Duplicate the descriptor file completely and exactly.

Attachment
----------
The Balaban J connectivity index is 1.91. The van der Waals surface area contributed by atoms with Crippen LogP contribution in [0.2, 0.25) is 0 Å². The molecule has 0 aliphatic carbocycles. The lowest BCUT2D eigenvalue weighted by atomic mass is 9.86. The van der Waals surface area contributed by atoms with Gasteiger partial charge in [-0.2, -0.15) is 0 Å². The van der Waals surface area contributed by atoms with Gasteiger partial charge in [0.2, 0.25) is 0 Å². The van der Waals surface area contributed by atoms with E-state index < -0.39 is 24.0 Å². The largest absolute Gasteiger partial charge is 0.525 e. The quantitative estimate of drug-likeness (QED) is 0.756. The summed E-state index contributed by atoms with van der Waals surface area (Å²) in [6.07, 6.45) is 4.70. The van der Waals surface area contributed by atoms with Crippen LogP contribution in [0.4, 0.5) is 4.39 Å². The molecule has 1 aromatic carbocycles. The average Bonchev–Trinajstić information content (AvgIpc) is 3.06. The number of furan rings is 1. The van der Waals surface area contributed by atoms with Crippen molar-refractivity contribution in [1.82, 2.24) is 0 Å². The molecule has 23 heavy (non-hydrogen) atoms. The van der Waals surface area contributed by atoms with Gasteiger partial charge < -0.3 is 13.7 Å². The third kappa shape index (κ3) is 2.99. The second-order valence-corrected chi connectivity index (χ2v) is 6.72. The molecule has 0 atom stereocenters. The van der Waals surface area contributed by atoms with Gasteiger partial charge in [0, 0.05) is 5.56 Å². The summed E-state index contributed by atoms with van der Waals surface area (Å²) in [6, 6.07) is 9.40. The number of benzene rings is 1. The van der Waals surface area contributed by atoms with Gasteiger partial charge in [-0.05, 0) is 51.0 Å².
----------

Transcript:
The Balaban J connectivity index is 1.91. The van der Waals surface area contributed by atoms with Crippen LogP contribution in [0.2, 0.25) is 0 Å². The molecule has 0 aliphatic carbocycles. The lowest BCUT2D eigenvalue weighted by atomic mass is 9.86. The van der Waals surface area contributed by atoms with Gasteiger partial charge in [-0.2, -0.15) is 0 Å². The van der Waals surface area contributed by atoms with Gasteiger partial charge in [0.2, 0.25) is 0 Å². The van der Waals surface area contributed by atoms with E-state index < -0.39 is 24.0 Å². The largest absolute Gasteiger partial charge is 0.525 e. The quantitative estimate of drug-likeness (QED) is 0.756. The summed E-state index contributed by atoms with van der Waals surface area (Å²) in [6.07, 6.45) is 4.70. The van der Waals surface area contributed by atoms with Crippen LogP contribution in [0.4, 0.5) is 4.39 Å². The molecule has 1 aromatic carbocycles. The average Bonchev–Trinajstić information content (AvgIpc) is 3.06. The number of furan rings is 1. The van der Waals surface area contributed by atoms with Crippen molar-refractivity contribution in [1.82, 2.24) is 0 Å². The molecule has 23 heavy (non-hydrogen) atoms. The van der Waals surface area contributed by atoms with Gasteiger partial charge < -0.3 is 13.7 Å². The third kappa shape index (κ3) is 2.99. The second-order valence-corrected chi connectivity index (χ2v) is 6.72. The molecule has 0 atom stereocenters. The van der Waals surface area contributed by atoms with Gasteiger partial charge in [0, 0.05) is 5.56 Å². The summed E-state index contributed by atoms with van der Waals surface area (Å²) in [6, 6.07) is 9.40. The number of benzene rings is 1. The van der Waals surface area contributed by atoms with Gasteiger partial charge in [-0.05, 0) is 51.0 Å².